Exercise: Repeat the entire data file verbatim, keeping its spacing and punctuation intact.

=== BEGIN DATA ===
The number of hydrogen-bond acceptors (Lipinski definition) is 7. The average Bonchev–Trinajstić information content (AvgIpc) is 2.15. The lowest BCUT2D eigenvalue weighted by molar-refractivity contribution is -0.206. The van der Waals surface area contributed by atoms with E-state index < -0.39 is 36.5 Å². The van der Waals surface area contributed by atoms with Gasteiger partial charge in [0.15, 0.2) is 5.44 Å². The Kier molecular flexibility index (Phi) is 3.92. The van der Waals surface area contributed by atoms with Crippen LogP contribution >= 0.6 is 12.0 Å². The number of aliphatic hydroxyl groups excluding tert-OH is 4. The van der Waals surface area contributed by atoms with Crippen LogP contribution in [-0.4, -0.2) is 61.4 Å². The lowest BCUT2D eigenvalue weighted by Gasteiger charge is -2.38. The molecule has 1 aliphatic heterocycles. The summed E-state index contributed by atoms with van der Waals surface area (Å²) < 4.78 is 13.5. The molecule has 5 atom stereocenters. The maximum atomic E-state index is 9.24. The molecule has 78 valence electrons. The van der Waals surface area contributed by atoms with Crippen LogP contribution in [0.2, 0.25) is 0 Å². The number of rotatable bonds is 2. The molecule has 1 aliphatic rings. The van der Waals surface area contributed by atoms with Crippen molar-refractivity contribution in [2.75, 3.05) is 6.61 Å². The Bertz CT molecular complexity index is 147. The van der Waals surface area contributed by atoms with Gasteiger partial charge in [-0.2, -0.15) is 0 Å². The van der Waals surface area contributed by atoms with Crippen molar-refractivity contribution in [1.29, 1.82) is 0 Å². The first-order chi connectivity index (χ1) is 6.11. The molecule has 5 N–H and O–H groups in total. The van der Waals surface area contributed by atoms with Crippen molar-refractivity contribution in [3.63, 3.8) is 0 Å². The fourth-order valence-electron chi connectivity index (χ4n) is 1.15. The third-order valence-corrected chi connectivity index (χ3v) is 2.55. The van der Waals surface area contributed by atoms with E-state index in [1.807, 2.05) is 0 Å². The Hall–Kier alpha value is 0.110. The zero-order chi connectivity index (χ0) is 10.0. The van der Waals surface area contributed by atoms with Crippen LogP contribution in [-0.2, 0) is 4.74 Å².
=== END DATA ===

The number of hydrogen-bond acceptors (Lipinski definition) is 7. The average Bonchev–Trinajstić information content (AvgIpc) is 2.15. The lowest BCUT2D eigenvalue weighted by molar-refractivity contribution is -0.206. The van der Waals surface area contributed by atoms with E-state index < -0.39 is 36.5 Å². The van der Waals surface area contributed by atoms with Gasteiger partial charge in [0.15, 0.2) is 5.44 Å². The Kier molecular flexibility index (Phi) is 3.92. The van der Waals surface area contributed by atoms with Crippen LogP contribution >= 0.6 is 12.0 Å². The number of aliphatic hydroxyl groups excluding tert-OH is 4. The van der Waals surface area contributed by atoms with Crippen LogP contribution in [-0.4, -0.2) is 61.4 Å². The lowest BCUT2D eigenvalue weighted by Gasteiger charge is -2.38. The molecule has 1 aliphatic heterocycles. The summed E-state index contributed by atoms with van der Waals surface area (Å²) < 4.78 is 13.5. The molecule has 5 atom stereocenters. The maximum atomic E-state index is 9.24. The molecule has 78 valence electrons. The van der Waals surface area contributed by atoms with Crippen LogP contribution in [0.2, 0.25) is 0 Å². The number of rotatable bonds is 2. The molecule has 1 aliphatic rings. The van der Waals surface area contributed by atoms with Crippen molar-refractivity contribution in [2.75, 3.05) is 6.61 Å². The Bertz CT molecular complexity index is 147. The van der Waals surface area contributed by atoms with Gasteiger partial charge in [-0.2, -0.15) is 0 Å². The van der Waals surface area contributed by atoms with Crippen molar-refractivity contribution in [1.29, 1.82) is 0 Å². The first-order chi connectivity index (χ1) is 6.11. The molecule has 5 N–H and O–H groups in total. The van der Waals surface area contributed by atoms with Crippen molar-refractivity contribution in [3.63, 3.8) is 0 Å². The fourth-order valence-electron chi connectivity index (χ4n) is 1.15. The third-order valence-corrected chi connectivity index (χ3v) is 2.55. The van der Waals surface area contributed by atoms with E-state index in [1.807, 2.05) is 0 Å². The Hall–Kier alpha value is 0.110. The zero-order chi connectivity index (χ0) is 10.0. The van der Waals surface area contributed by atoms with Crippen LogP contribution in [-0.2, 0) is 4.74 Å².